Honesty Hour: I am guilty of skipping a field trip. IES Abroad will want me to tell you that this is not advisable. I still had to pay for it. And I had to communicate that I was skipping the field trip (which you MUST do!) so that nobody had to wait around on me to show up. It was a field trip about Gaelic sports! I suck at sports! Also, my roommate Hannah was sick. What would she do all day if I wasn't there to entertain her? These were the things I told myself as I emailed my way out. Honesty Hour, Part II: I regret skipping the field trip. This is not an advertisement for IES Abroad field trips, but my honest opinion. They pick events that pack a lot of learning and enjoyment into a few hours. I ended up going on the field trip the next weekend to Causey Farm (even though I did consider bailing again--the bus left at 9:30 in the morning! That's prime Saturday-morning sleep time!) and I loved it. It was the best craic I've had in Ireland so far. I learned a traditional dance! I held a puppy! I made bread! I ended up having to play hurling even though I skipped the sports field trip! I jumped in a bog! See cover photo for evidence of my filthy glee. The field trip was well worth waking up at eight in the morning, which is a very big deal for me to admit. Not many things warrant an early rise on a Saturday, but IES Abroad field trips certainly do.
4) YOU DON'T HAVE TO GO OUT FOR DRINKS EVERY TIME SOMEONE ASKS YOU. PLEASE DON'T GO OUT FOR DRINKS EVERY TIME SOMEONE ASKS YOU.
Dublin is an expensive city. You think that it isn't, when you pay less than a euro for a loaf of bread. But a pint of Guinness is at least five euro no matter where you go, and sometimes as much as seven or eight if you're out in Temple Bar. I know that you're going to want to enjoy the luxury of casual drinking, particularly if you're not able to do so in the States because you're under 21, and a great way to make new friends early on is to invite everyone out for a pint. Seriously, though, you're going to burn through your money that way. Take it from me. I have burnt through plenty of money that way. Sorry, Mom. The overwhelming desire to make friends made me do it! Luckily, there are free things you can do around Dublin as well. Go on a walk in Phoenix Park! Check out the bog bodies in the archaeology museum--or check out any museum, they're all free here! Walk around the campus of Trinity College! A lot of my suggestions involve walking, but you're already walking anyway, so you might as well walk around nice stuff. At the very least, go to the events held by the apartment complex, because there's almost always free pizza and there's a lot less walking involved. Hold onto your money for when you suddenly want to take a weekend trip to Edinburgh, or for when you realize you have definitely not packed enough sweaters (a lesson for another post).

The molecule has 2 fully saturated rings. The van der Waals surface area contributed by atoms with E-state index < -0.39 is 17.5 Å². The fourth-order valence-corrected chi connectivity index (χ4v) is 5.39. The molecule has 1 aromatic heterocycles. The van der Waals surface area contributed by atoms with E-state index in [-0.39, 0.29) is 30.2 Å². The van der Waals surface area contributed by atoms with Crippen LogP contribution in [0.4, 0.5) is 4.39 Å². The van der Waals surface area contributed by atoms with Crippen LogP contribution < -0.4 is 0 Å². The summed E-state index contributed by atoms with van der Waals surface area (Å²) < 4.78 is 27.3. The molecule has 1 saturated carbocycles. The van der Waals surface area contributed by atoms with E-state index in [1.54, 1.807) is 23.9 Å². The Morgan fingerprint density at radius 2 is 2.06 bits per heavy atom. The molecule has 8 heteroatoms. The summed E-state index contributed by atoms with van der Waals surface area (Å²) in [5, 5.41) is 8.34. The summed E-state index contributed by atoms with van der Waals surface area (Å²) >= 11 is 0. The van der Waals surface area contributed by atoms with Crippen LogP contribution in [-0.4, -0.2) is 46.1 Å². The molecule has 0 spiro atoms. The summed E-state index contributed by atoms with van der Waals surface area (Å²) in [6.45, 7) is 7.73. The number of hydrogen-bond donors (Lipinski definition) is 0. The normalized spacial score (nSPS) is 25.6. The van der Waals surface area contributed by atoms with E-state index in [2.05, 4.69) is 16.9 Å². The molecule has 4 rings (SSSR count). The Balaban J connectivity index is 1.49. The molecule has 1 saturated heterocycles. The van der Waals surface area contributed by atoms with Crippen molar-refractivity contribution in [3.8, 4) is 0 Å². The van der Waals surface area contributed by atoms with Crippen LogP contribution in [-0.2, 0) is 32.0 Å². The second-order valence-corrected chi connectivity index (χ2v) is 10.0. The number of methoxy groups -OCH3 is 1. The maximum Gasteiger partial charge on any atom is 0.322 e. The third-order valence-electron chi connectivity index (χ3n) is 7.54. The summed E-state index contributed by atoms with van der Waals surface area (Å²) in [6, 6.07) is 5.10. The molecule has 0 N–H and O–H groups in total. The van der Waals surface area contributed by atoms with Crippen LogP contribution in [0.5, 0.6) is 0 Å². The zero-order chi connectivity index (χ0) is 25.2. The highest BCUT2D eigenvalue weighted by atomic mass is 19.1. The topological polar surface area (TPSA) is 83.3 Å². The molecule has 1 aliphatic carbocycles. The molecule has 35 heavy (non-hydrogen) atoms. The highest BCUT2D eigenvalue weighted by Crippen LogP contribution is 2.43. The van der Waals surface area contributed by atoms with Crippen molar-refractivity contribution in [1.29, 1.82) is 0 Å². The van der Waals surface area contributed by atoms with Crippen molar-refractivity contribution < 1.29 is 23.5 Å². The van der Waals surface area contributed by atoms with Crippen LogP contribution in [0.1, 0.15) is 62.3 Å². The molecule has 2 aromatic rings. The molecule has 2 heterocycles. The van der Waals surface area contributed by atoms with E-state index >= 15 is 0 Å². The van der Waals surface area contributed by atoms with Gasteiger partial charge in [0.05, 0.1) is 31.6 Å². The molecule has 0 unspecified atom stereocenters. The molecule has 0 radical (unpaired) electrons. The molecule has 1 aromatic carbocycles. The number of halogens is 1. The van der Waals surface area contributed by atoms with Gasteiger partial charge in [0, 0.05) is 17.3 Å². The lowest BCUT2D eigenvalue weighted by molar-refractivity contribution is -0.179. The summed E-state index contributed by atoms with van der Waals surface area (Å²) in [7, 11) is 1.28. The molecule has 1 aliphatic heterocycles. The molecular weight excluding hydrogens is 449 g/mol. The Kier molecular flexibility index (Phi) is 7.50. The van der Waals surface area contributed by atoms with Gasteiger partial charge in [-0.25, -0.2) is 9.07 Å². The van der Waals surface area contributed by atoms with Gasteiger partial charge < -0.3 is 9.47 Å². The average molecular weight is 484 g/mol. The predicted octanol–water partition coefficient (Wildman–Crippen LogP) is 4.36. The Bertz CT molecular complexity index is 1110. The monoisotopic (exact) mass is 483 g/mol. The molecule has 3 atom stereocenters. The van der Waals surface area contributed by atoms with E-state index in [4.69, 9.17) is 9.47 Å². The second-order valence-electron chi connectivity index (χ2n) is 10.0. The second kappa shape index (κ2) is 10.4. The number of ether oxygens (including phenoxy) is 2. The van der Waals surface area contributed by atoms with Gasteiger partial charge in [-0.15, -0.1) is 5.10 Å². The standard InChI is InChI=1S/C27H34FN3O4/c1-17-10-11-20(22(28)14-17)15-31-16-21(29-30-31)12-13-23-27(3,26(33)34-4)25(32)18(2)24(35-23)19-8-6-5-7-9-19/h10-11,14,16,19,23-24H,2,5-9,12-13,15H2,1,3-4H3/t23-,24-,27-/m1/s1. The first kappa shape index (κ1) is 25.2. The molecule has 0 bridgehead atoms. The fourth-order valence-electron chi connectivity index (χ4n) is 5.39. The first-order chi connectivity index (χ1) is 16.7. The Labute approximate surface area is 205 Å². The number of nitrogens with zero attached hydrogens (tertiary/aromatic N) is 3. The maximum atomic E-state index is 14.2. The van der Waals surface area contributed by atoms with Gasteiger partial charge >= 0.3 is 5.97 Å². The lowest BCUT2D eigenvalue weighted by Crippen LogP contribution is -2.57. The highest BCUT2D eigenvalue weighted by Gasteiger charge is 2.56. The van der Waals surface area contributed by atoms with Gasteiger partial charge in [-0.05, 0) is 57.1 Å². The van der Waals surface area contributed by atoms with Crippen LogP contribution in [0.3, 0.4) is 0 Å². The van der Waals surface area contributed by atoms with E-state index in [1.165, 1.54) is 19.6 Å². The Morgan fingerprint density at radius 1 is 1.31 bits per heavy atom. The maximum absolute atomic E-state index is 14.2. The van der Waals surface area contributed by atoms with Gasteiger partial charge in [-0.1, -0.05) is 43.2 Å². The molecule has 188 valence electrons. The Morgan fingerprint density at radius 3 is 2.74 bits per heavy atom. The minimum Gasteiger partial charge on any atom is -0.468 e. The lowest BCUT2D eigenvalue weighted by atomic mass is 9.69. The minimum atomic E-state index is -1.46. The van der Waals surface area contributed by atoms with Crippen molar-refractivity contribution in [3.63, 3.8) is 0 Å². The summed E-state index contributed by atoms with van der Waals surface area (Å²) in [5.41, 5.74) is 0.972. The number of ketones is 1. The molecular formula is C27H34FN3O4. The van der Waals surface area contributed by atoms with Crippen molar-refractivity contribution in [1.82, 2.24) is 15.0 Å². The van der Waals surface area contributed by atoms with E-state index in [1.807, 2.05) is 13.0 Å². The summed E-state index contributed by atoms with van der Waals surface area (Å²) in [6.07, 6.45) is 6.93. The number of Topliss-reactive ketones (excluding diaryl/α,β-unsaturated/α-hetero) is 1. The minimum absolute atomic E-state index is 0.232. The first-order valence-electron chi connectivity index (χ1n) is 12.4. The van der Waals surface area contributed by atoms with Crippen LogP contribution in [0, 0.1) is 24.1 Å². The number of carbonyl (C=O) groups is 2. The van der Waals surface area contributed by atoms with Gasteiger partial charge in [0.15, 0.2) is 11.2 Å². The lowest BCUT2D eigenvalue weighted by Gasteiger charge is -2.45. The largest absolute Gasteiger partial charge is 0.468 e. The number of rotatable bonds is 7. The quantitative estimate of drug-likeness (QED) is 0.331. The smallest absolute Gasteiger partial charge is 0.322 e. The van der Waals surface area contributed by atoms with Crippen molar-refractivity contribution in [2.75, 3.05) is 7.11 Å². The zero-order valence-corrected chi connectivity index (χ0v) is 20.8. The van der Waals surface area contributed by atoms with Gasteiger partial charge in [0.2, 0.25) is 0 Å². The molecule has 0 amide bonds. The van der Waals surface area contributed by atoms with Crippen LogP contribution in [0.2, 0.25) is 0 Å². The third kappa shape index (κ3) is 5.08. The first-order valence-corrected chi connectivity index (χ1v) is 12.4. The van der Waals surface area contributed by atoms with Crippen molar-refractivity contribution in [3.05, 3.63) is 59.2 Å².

Those are my biggest tidbits of advice so far. This weekend I'm off to Belfast with some friends to visit the Giant's Causeway and the Titanic Museum. Next weekend the Gaiety students have a field trip over to London, which I'm super excited for. Hopefully I'll manage to get back to you relatively soon, and hopefully I'll have fewer mishaps to advise you against.
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<p>Likes old things, art, and coffee. Dislikes beets and waking up early. Speaks three languages (and hopes to learn more). Secret cat whisperer. Perfecting a British accent.</p>